Power to weight ratio: is it really so important?


As a Sports Dietitian I am often asked about maximising power to weight. Power (the amount of work completed in a certain time) to weight or watts per kilogram is a measure that allows us to compare individuals or improvements following training particularly in cycling. Though we need to know what power we are talking about: is it the maximum power you can sprint at, your functional threshold power (FTP) or power for the duration of an IM bike leg? Andy Coggan has a nice article on Power Profiling on TrainingPeaks if you want more information.

Why is it important?

Bragging rights between you and your training buddies of course… Power to weight in cycling has traditionally been used to compare the abilities of climbers. When the gradient increases, power to weight becomes more important as we are working harder against gravity. Thus heavier riders need to produce more power to keep up. It is also beneficial to have a higher power to weight ratio if your sport depends on accelerating, decelerating or changing direction quickly (I know engineers, they are all forms of acceleration).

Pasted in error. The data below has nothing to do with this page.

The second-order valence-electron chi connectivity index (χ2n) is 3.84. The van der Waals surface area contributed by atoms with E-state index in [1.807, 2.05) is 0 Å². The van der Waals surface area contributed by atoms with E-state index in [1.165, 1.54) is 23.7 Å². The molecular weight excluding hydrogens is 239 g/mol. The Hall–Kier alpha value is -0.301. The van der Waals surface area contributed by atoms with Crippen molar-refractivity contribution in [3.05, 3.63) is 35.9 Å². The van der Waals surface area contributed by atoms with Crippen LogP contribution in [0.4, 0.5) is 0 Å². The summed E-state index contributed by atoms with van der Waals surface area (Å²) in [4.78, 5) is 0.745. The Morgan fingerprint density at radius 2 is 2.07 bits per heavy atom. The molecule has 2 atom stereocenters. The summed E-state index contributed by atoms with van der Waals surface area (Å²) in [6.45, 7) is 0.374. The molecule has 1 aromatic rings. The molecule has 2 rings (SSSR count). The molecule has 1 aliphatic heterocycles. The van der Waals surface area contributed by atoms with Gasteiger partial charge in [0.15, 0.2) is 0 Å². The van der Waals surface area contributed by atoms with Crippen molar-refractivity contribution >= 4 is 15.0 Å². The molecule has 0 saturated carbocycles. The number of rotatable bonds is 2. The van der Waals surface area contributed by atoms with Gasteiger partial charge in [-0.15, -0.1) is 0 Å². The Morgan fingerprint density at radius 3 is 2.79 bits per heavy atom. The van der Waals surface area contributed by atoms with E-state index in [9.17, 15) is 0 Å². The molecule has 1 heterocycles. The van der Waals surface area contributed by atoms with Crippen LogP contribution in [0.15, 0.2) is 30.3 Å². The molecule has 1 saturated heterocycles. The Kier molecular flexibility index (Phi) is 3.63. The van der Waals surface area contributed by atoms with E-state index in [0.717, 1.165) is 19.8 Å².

Why isn’t it important?

I hear you; you don’t participate in hilly road cycling and you aren’t planning on doing Embrun Man anytime soon. While power to weight is important up a hill, on a flat course it makes much less difference. For two riders: Mike (80kg and FTP 300W or 3.75W/kg) can average 37.3kph* on the flat, while Amanda (60kg and FTP 250W or 4.2W/kg) can only manage 36.9kph* (*theoretically). Even though Amanda’s power to weight is greater, it is Mike’s greater power (300W) that is more important.

But what about aerodynamics, doesn’t a bigger body push more air?

Yes that is true, in fact overcoming aerodynamic resistance is responsible for 90% of the energy used in a time trial over 40kph. Though Amanda’s lower drag isn’t enough to counteract her lower power compared to Mike.  A more recent study showed just this in the real world: the best predictor of time trial performance was average power during a time trial normalised to a cyclist’s drag area (Peterman et al, 2015). Or more basically: better performances were those individuals that could produce more power in an aerodynamic position.

Considerations when maximising power to weight.

For most athletes it is more important to maximise training gains (power), focus on fuelling during training and competition and healthy eating for recovery. For those who have ticked all the boxes, then you may benefit from some fat loss (improved power to weight). Though we then need to make sure that you actually have some body fat to lose and can do so safely. I would always recommend discussing any weight loss goals with your coach to make sure it fits in with your training plan. A sports dietitian can work with you to map out a realistic, individually structured plan for you to maximise training adaptions and potentially power to weight.

Peterman, J. E., Lim, A. C., Ignatz, R. I., Edwards, A. G., & Byrnes, W. C. (2015). Field-measured drag area is a key correlate of level cycling time trial performance. PeerJ, 3, e1144. doi: 10.7717/peerj.1144

Peter Herzig (AccSD, APD)